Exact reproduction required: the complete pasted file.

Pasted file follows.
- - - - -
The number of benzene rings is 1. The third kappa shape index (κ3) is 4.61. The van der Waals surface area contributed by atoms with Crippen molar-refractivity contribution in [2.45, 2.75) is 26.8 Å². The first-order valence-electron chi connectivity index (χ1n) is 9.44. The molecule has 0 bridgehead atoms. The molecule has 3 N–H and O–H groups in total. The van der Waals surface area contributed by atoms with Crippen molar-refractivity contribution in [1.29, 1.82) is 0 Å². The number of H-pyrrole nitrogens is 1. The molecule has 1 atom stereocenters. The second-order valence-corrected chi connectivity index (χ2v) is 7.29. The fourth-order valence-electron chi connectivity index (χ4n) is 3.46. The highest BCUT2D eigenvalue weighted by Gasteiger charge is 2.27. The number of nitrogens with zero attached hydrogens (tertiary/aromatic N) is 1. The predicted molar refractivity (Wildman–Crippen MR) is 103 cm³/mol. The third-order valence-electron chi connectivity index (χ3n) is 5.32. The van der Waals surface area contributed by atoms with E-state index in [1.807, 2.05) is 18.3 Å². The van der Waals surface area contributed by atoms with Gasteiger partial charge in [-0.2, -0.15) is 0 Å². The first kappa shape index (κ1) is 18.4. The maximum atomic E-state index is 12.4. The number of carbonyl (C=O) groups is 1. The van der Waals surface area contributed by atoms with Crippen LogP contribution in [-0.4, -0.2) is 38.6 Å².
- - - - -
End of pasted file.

The number of benzene rings is 1. The third kappa shape index (κ3) is 4.61. The van der Waals surface area contributed by atoms with Crippen molar-refractivity contribution in [2.45, 2.75) is 26.8 Å². The first-order valence-electron chi connectivity index (χ1n) is 9.44. The molecule has 0 bridgehead atoms. The molecule has 3 N–H and O–H groups in total. The van der Waals surface area contributed by atoms with Crippen molar-refractivity contribution in [1.29, 1.82) is 0 Å². The number of H-pyrrole nitrogens is 1. The molecule has 1 atom stereocenters. The second-order valence-corrected chi connectivity index (χ2v) is 7.29. The fourth-order valence-electron chi connectivity index (χ4n) is 3.46. The highest BCUT2D eigenvalue weighted by Gasteiger charge is 2.27. The number of nitrogens with zero attached hydrogens (tertiary/aromatic N) is 1. The predicted molar refractivity (Wildman–Crippen MR) is 103 cm³/mol. The third-order valence-electron chi connectivity index (χ3n) is 5.32. The van der Waals surface area contributed by atoms with E-state index in [1.807, 2.05) is 18.3 Å². The van der Waals surface area contributed by atoms with Gasteiger partial charge in [-0.2, -0.15) is 0 Å². The first kappa shape index (κ1) is 18.4. The maximum atomic E-state index is 12.4. The number of carbonyl (C=O) groups is 1. The van der Waals surface area contributed by atoms with Crippen LogP contribution in [-0.4, -0.2) is 38.6 Å².